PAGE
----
Protesters gather at main entrance to Iraq’s southern Zubair oilfield

Iraqis wave national flags and hold up signs during a demonstration against unemployment. (File photo: AFP)
Updated 17 July 2018
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Protesters gather at main entrance to Iraq’s southern Zubair oilfield

  • Protesters have vented their anger at several major oilfields since the demonstrations began nine days ago
  • Abadi promised to allocate funds for water and electricity and create jobs in the oil-exporting city of Basra

BASRA, Iraq: Iraqi police used batons and rubber hoses on Tuesday to disperse about 250 protesters who gathered at the main entrance to the giant Zubair oilfield near Basra, police said, in growing unrest across southern cities over poor basic services.
Officials at the field, run by Italy's Eni, said production operations were running normally.
Protesters have vented their anger at several major oilfields since the demonstrations began nine days ago.
Local officials say production has not been affected at any of the fields.
Iraq, the second-largest crude oil producer in the Organization of the Petroleum Exporting Countries after Saudi Arabia, produced around 4.5 million barrels per day (bpd) in June. Production at the Zubair field was 475,000 bpd, an Iraqi oil official said in May.
"We had orders not to use live fire but we also have orders not to allow anyone to disrupt operations at oilfields and we will take necessary measures to keep the protesters away from the fields," said a policeman at the scene.
Protesters have attacked provincial government buildings, local headquarters of political parties and powerful Shi'ite militias and stormed an airport in the holy city of Najaf.
Demonstrations over the same issues have occurred in the past. The unrest this time is more widespread and is politically-sensitive. Prime Minister Haider al-Abadi is seeking a second term after a May 12 parliamentary election tainted by allegations of corruption.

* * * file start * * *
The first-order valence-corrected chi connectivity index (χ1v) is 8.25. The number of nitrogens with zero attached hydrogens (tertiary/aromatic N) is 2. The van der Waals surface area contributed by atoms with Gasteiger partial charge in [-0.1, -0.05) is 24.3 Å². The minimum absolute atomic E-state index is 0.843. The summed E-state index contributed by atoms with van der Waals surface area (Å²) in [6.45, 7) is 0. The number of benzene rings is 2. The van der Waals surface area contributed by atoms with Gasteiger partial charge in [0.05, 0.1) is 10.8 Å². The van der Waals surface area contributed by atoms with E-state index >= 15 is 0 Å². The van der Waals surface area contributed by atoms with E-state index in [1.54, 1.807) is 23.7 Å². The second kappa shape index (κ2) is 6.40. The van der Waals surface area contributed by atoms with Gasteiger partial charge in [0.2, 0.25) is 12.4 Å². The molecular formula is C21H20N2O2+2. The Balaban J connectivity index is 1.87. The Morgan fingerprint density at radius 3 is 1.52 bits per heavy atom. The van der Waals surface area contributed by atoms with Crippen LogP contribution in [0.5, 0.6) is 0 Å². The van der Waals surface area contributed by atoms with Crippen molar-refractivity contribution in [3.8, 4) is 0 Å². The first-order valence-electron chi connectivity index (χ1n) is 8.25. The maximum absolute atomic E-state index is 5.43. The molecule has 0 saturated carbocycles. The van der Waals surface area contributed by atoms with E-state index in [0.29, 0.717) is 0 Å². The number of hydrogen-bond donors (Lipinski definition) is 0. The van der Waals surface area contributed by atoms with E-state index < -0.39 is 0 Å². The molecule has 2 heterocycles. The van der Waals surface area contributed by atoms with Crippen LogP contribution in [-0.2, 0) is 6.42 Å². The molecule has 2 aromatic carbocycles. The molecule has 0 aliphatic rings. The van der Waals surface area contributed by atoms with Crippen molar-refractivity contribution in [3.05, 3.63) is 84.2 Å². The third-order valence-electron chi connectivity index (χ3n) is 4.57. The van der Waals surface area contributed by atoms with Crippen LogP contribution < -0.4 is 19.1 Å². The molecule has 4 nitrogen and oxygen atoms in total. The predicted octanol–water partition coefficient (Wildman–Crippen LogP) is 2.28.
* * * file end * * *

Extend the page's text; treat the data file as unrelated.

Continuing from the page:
In a meeting with government officials carried on state television, Abadi promised to allocate funds for water and electricity and create jobs in the oil-exporting city of Basra.
The Shi'ite heartland south has long been neglected despite its oil wealth, first by Sunni dictator Saddam Hussein and then Shi'ite-led governments after him, including Abadi's.


Israel cuts Gaza fishing limit after fire balloons

Updated 23 May 2019
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Israel cuts Gaza fishing limit after fire balloons

  • Israel reduced the fishing limit to 10 nautical miles
  • The countries agreed to 20 nautical miles in the Oslo accords of 1990s

JERUSALEM: Israel reduced the offshore fishing limits it imposes for vessels operating out of Gaza from Thursday after Palestinians floated balloons fitted with incendiaries over the border, officials said.
The cut came just two days after Israel restored the limits to those set in April ahead of an Israeli general election.
“A decision was taken this Wednesday evening to reduce the fishing zone off the Gaza Strip to 10 nautical miles until further notice,” said COGAT, the defense ministry unit that oversees such regulations.
“The decision was taken after the launch of incendiary balloons from Gaza toward Israel,” it added.
Palestinians in Gaza have frequently floated balloons fitted with firebombs over the border to damage Israeli property and have in the past succeeded in setting fire to large areas of farmland.
Israel banned fishing completely when two days of deadly violence erupted earlier this month, but lifted the ban with a restriction of up to 12 nautical miles following a truce.
The 15-nautical-mile limit that had been restored on Tuesday was the largest allowed in years by Israel, which has fought three wars with Palestinian militants in the enclave and has blockaded it for more than a decade.
But human rights activists note that it still falls short of the 20 nautical miles agreed under the Oslo accords of the 1990s.
Israeli authorities have not said whether the 15-mile limit was one of the understandings reached as part of the May 6 cease-fire in Gaza but Israel media reported on Monday that it was.
The additional nautical miles are important to Gaza fishermen as they bring more valuable, deeper water species within reach.
Four Israeli civilians and 25 Palestinians, including at least nine militants, were killed in this month’s exchanges across the border.